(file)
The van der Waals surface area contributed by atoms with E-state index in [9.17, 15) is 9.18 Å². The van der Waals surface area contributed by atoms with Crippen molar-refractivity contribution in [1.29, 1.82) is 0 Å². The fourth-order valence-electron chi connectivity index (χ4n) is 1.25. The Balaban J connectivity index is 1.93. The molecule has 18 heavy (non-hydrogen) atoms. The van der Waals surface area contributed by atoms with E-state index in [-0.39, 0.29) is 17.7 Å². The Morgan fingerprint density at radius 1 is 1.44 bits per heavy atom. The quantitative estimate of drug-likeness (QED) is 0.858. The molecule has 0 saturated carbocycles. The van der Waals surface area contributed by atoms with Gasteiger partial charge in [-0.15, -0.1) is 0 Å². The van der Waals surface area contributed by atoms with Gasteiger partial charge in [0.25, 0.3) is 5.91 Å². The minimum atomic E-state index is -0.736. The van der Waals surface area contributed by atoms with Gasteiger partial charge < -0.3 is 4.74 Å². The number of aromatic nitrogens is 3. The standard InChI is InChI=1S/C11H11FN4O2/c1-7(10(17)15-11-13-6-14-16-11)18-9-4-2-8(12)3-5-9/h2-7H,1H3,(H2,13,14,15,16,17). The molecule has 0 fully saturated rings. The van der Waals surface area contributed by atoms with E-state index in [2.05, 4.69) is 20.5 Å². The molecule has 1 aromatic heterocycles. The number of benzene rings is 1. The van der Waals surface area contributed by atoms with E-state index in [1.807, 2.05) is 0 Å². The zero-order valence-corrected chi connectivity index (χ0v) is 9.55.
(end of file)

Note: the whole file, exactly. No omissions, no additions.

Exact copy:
The van der Waals surface area contributed by atoms with E-state index in [9.17, 15) is 9.18 Å². The van der Waals surface area contributed by atoms with Crippen molar-refractivity contribution in [1.29, 1.82) is 0 Å². The fourth-order valence-electron chi connectivity index (χ4n) is 1.25. The Balaban J connectivity index is 1.93. The molecule has 18 heavy (non-hydrogen) atoms. The van der Waals surface area contributed by atoms with E-state index in [-0.39, 0.29) is 17.7 Å². The Morgan fingerprint density at radius 1 is 1.44 bits per heavy atom. The quantitative estimate of drug-likeness (QED) is 0.858. The molecule has 0 saturated carbocycles. The van der Waals surface area contributed by atoms with Gasteiger partial charge in [-0.15, -0.1) is 0 Å². The van der Waals surface area contributed by atoms with Gasteiger partial charge in [0.25, 0.3) is 5.91 Å². The minimum atomic E-state index is -0.736. The van der Waals surface area contributed by atoms with Gasteiger partial charge < -0.3 is 4.74 Å². The number of aromatic nitrogens is 3. The standard InChI is InChI=1S/C11H11FN4O2/c1-7(10(17)15-11-13-6-14-16-11)18-9-4-2-8(12)3-5-9/h2-7H,1H3,(H2,13,14,15,16,17). The molecule has 0 fully saturated rings. The van der Waals surface area contributed by atoms with E-state index in [2.05, 4.69) is 20.5 Å². The molecule has 1 aromatic heterocycles. The number of benzene rings is 1. The van der Waals surface area contributed by atoms with E-state index in [1.807, 2.05) is 0 Å². The zero-order valence-corrected chi connectivity index (χ0v) is 9.55.